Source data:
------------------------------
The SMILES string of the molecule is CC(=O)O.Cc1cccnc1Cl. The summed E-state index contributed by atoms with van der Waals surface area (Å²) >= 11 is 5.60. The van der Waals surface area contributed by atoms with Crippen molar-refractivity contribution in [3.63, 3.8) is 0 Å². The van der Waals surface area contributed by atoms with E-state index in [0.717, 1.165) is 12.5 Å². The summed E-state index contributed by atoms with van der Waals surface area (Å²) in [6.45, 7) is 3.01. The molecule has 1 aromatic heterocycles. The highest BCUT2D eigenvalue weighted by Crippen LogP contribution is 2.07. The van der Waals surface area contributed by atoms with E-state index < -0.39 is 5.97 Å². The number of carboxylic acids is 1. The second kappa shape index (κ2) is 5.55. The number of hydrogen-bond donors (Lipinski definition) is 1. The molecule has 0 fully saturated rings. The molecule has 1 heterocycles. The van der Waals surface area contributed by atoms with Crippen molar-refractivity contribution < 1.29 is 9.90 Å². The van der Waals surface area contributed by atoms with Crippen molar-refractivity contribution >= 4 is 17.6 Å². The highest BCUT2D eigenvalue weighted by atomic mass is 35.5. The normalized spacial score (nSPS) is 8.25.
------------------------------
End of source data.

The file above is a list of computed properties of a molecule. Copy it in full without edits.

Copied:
The SMILES string of the molecule is CC(=O)O.Cc1cccnc1Cl. The summed E-state index contributed by atoms with van der Waals surface area (Å²) >= 11 is 5.60. The van der Waals surface area contributed by atoms with Crippen molar-refractivity contribution in [3.63, 3.8) is 0 Å². The van der Waals surface area contributed by atoms with E-state index in [0.717, 1.165) is 12.5 Å². The summed E-state index contributed by atoms with van der Waals surface area (Å²) in [6.45, 7) is 3.01. The molecule has 1 aromatic heterocycles. The highest BCUT2D eigenvalue weighted by Crippen LogP contribution is 2.07. The van der Waals surface area contributed by atoms with E-state index < -0.39 is 5.97 Å². The number of carboxylic acids is 1. The second kappa shape index (κ2) is 5.55. The number of hydrogen-bond donors (Lipinski definition) is 1. The molecule has 0 fully saturated rings. The molecule has 1 heterocycles. The van der Waals surface area contributed by atoms with Crippen molar-refractivity contribution < 1.29 is 9.90 Å². The van der Waals surface area contributed by atoms with Crippen molar-refractivity contribution >= 4 is 17.6 Å². The highest BCUT2D eigenvalue weighted by atomic mass is 35.5. The normalized spacial score (nSPS) is 8.25.